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Embedding interdisciplinary and challenge-led learning into the student experience

POWER, Jess (2018) Embedding interdisciplinary and challenge-led learning into the student experience. In: Experiential Learning for Entrepreneurship. Palgrave, UK, pp. 105-123. ISBN 978-3-319-90004-9

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Abstract or description

The Chinese proverb often credited to 18th century US philosopher, scientist and civic leader Benjamin Franklin underpins the fundamental principle of experiential learning and forms the underlining framework for this chapter.
“Tell me and I'll forget; show me and I may remember; involve me and I'll understand.”
Benjamin Franklin
The Innovation and Creative Exchange (ICE) uses the concept of challenge-led learning to enable Undergraduate (UG) students to co-create knowledge and form knowledge communities/exchanges leading to the developments of skills and attributes associated with employability, enterprise and entrepreneurship. This chapter presents a blueprint for experiential learning in practice through employing interdisciplinary wicked challenge-led learning opportunities as part of the Higher Education (HE) UG experience. A case study is presented which focuses on specific elements of the ICE Project at the University of Huddersfield, UK. This project was initially funded through the Royal Academy of Engineering - Visiting Professors Scheme, with Professor Jonathan Sands - Vexillifer Elmwood, as the Visiting Professor of Innovation (VPI). Drawing on the work of Kolb (1984), ICE focuses on the elements of experiential learning concerned with concrete issues related to the learner and the learning context, so learning-by-doing. The case study presents a synthesis of impact in relation to interdisciplinary, wicked, design-led challenges from the student’s perspective.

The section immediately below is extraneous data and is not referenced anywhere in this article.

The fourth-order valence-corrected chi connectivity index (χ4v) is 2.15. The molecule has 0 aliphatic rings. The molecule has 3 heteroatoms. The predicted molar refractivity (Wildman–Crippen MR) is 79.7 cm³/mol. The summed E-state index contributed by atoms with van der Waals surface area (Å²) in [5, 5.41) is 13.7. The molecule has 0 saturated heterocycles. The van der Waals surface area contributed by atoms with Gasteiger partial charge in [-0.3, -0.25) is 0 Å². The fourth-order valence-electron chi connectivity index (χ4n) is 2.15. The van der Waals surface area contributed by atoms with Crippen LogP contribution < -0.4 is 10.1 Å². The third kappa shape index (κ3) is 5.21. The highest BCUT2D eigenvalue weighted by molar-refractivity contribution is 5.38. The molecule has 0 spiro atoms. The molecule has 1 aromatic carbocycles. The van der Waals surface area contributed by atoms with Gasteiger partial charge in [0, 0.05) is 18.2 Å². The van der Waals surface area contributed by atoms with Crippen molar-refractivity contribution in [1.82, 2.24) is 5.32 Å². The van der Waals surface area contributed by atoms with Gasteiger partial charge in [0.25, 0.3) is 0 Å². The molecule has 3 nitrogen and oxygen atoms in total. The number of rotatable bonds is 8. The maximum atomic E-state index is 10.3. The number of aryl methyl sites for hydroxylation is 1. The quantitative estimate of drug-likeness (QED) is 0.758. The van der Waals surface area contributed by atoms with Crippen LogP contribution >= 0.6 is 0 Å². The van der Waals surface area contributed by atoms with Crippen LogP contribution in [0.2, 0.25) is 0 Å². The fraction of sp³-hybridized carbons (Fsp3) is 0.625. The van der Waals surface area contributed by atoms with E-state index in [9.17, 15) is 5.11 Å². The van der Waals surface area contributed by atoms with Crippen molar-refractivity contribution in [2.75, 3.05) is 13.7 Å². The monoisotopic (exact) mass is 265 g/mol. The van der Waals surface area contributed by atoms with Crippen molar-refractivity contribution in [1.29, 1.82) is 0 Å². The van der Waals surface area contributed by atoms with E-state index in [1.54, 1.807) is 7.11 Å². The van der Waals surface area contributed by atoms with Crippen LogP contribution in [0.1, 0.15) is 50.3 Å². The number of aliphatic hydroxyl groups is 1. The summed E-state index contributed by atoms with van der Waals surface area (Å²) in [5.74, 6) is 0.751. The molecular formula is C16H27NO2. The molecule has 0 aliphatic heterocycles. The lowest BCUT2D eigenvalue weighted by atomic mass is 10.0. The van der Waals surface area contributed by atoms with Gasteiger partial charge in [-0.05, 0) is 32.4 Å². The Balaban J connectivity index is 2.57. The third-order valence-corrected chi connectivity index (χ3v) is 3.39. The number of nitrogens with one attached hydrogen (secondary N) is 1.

It is widely recognised that in global society, environments are characterised by wicked problems, the solutions to which require transcendence of traditional discipline-based boundaries, new forms of knowledge-sharing and a tool belt of transferable skills. This wicked, messy context (Jordan et al. 2014), demands a shattering of traditional disciplinary boundaries and creates a strong rationale for embedding interdisciplinarity into the HE student learning experience. Furthermore, the call for HE to embed employability, enterprise and entrepreneurship opportunities into the student experience is compelling (DIUS 2008; QAA 2012; RAE 2012; McLeish and Strang 2014; DC 2015; BIS 2016). Graduates as societies’ leaders need to be highly skilled, commercially aware and able to apply creative ideas and innovations to practical real-world scenarios. The ICE project provides a direct experience in which the learner is actively involved in the real situation through global wicked challenges or commercial challenge-led activity. It brings together students from different disciplines and places value on what each learner brings to the educational experience, which is a key aspect of experiential learning. The case study presented is a synthesis of the feedback from the student participants (2012-2017) and commercial partners involved in a series of 24-hour/7-hour design challenges. This data is complemented by a series of interviews with a team of students 12 months after their initial challenge-led learning experience. It is framed in the core principles of experiential learning, learning-by-doing and learning through reflection-on-doing. The example featured in this chapter as a case-study is from the 24-hour design challenge in 2016, the theme of the challenge being: internet of things.

Item Type: Book Chapter, Section or Conference Proceeding
Additional Information: Book chapter 6 in: “Experiential Learning for Entrepreneurship Theoretical and Practical Perspectives on Enterprise Education” edited by Denis Hyams-Ssekasi and Elizabeth Caldwell Published in July 2018 by Palgrave Macmillan.
Faculty: School of Creative Arts and Engineering > Art and Design
Depositing User: Sarah BEIGHTON
Date Deposited: 23 Feb 2018 16:02
Last Modified: 06 Aug 2018 13:24
URI: http://eprints.staffs.ac.uk/id/eprint/4193

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